Anastasia Qvist is an outstanding lawyer. My criminal law situation (family violence order) was difficult, complex and Ana's diligence saved me as I was going through the most difficult period of my life. Ana is down to earth, commonsense and she even kept our costs to a minimum. She is a skilled litigator and knows the ins and outs of the ACT Magistrates Court. She dealt skillfully with the DPP and is an excellent negotiator. You will get a fair representation and she genuinely cares about her clients. She has my complete recommendation. The lady goes to bat for her clients.
I would strongly recommend Anastasia to anyone who is seeking legal representation. As a first-time offender who was charged with a Level 2 Drink Driving offence, she walked me through every step of the matter and was very upfront and clear on all aspects of my case. She was always accessible when I needed advice. Her approach and advice were excellent. Under her representation, I received the best possible outcome and managed to avoid a criminal conviction. She was a pleasure to deal with throughout the whole matter.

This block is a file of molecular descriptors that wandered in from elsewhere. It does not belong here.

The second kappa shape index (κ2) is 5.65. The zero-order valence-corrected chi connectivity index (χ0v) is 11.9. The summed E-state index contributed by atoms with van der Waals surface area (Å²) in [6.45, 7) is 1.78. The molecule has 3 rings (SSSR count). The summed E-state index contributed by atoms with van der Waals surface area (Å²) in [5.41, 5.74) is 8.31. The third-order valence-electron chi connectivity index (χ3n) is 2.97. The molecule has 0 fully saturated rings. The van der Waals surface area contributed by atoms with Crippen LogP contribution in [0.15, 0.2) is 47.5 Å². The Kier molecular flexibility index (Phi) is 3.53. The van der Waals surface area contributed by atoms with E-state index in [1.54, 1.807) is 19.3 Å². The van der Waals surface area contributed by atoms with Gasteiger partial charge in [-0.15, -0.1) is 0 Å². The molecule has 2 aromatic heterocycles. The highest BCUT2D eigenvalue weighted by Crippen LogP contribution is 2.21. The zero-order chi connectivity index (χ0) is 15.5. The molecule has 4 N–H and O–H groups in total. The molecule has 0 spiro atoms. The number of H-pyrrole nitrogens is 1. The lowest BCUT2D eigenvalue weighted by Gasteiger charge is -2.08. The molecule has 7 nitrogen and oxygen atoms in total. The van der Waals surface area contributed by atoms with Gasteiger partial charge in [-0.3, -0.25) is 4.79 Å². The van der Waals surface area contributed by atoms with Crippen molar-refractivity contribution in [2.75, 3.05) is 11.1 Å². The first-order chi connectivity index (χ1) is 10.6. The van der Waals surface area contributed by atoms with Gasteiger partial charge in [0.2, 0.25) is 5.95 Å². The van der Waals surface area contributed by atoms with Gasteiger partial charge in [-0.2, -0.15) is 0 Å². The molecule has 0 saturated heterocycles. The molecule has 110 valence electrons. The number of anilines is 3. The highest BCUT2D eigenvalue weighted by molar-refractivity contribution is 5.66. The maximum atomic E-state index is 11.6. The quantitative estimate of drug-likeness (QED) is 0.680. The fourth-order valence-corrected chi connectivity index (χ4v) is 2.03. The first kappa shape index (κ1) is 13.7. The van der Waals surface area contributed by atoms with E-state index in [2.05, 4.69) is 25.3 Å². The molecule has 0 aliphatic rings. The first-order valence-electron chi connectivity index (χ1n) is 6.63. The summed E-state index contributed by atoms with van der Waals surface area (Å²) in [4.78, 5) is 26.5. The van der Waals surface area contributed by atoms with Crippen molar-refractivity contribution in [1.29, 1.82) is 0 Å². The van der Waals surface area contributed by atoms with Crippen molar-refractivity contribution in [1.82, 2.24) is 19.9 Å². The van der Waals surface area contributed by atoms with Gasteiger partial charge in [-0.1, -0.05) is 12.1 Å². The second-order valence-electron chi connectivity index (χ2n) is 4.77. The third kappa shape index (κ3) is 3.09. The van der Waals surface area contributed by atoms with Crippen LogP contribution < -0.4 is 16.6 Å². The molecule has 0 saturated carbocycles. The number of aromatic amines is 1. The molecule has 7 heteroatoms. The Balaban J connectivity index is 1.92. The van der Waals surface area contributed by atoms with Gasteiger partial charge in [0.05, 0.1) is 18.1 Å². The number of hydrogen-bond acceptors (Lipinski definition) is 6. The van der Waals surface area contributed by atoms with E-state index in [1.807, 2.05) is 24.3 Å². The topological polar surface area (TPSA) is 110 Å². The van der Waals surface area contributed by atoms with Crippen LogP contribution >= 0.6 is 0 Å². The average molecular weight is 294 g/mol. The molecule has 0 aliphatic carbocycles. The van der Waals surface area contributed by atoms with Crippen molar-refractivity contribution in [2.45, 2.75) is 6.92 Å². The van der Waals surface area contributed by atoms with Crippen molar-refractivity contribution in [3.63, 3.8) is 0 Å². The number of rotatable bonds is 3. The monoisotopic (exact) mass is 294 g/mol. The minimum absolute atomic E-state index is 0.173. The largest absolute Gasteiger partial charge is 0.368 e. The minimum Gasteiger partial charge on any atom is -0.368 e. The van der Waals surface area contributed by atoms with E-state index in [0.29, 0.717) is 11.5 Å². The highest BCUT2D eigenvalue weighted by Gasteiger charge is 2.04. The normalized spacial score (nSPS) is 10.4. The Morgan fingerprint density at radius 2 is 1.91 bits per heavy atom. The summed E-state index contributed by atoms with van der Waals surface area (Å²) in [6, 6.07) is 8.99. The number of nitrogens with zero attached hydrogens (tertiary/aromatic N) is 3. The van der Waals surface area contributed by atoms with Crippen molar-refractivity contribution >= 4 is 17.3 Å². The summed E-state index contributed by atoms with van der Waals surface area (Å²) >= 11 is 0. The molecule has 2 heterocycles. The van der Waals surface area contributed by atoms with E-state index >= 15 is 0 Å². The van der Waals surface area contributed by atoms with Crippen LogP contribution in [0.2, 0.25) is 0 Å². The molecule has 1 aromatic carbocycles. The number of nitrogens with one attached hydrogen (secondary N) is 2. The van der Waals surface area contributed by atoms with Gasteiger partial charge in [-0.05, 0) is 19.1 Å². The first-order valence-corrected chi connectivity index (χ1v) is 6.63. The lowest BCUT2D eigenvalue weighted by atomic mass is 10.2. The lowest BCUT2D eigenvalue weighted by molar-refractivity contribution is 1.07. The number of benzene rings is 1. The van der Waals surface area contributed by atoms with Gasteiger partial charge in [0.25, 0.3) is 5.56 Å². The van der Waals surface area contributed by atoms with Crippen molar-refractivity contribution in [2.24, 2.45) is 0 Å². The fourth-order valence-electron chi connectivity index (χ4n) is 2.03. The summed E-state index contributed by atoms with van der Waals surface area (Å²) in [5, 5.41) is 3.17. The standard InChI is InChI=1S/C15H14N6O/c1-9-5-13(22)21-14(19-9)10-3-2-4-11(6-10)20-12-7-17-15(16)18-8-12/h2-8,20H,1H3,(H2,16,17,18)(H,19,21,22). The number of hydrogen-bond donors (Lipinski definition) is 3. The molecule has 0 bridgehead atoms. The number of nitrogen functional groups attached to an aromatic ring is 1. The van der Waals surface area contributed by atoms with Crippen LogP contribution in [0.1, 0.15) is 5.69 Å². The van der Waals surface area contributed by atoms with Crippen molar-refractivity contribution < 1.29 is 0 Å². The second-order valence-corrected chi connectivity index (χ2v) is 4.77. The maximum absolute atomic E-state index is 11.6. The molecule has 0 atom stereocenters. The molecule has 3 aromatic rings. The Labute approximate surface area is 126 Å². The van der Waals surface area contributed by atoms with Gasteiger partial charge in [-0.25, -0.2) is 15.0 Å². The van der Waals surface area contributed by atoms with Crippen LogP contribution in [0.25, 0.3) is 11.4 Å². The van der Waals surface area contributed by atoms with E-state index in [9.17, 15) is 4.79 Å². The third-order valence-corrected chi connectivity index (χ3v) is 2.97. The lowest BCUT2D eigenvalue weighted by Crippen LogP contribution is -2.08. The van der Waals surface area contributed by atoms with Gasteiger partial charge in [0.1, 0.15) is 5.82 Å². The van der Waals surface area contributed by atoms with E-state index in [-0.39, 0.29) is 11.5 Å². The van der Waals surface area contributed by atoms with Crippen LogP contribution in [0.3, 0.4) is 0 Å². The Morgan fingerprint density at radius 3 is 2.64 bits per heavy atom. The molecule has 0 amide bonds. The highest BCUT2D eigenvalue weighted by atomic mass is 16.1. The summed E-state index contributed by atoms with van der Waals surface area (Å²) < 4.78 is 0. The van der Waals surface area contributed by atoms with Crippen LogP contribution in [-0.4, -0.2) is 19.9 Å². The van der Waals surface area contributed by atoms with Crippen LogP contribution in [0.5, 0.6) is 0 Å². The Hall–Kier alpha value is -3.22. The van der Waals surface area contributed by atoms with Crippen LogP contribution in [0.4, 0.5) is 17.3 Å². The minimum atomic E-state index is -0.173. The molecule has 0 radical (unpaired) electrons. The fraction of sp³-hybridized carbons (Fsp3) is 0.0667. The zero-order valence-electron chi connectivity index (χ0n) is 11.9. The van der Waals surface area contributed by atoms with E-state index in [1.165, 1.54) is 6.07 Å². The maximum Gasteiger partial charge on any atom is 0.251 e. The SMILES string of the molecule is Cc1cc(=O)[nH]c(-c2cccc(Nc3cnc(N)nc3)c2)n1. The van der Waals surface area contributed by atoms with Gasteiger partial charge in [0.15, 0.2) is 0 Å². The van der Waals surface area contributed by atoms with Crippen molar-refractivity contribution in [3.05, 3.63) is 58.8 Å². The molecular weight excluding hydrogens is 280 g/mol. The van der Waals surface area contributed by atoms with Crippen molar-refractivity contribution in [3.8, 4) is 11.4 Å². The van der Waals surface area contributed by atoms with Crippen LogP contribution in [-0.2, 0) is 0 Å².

Anastasia Qvist was very professional and helpful in every step of my matter. I got a very good outcome and I can’t thank you enough for your hard work and the Armstrong Legal team in Canberra. I would highly recommend her!!!
Throughout Angela has been the consummate professional. She maintained a calm, yet strong demeanour remained informative and completely open in her communication and took complete ownership of the situation. We felt confident we finally had an advocate to steer us out of the nightmare we were in, and she did so with great respect and sincerity. I cannot speak more highly of Angela. She has literally rescued our family from what looked very much like a hopeless future.
Words can’t describe how grateful I am to Trudie Cameron being my solicitor and to Andrew Tiedt presenting my case in the court. They both have been very supportive and amazingly professional and effective. I’ve got an absolutely fantastic outcome I couldn’t even dream about.
Soon after meeting Andrew I knew he was the solicitor I wanted to handle my matter. He immediately sprang into action which brought me stability and hope during a tumultuous time in my life. Andrew was never afraid to give me straight answers to my tough questions which is a true mark of integrity. He is clearly at ease in the court environment and I believe his calm and measured demeanour went a long way to helping me secure the best result from my day in court. I would certainly recommend you approach Andrew if you need assistance.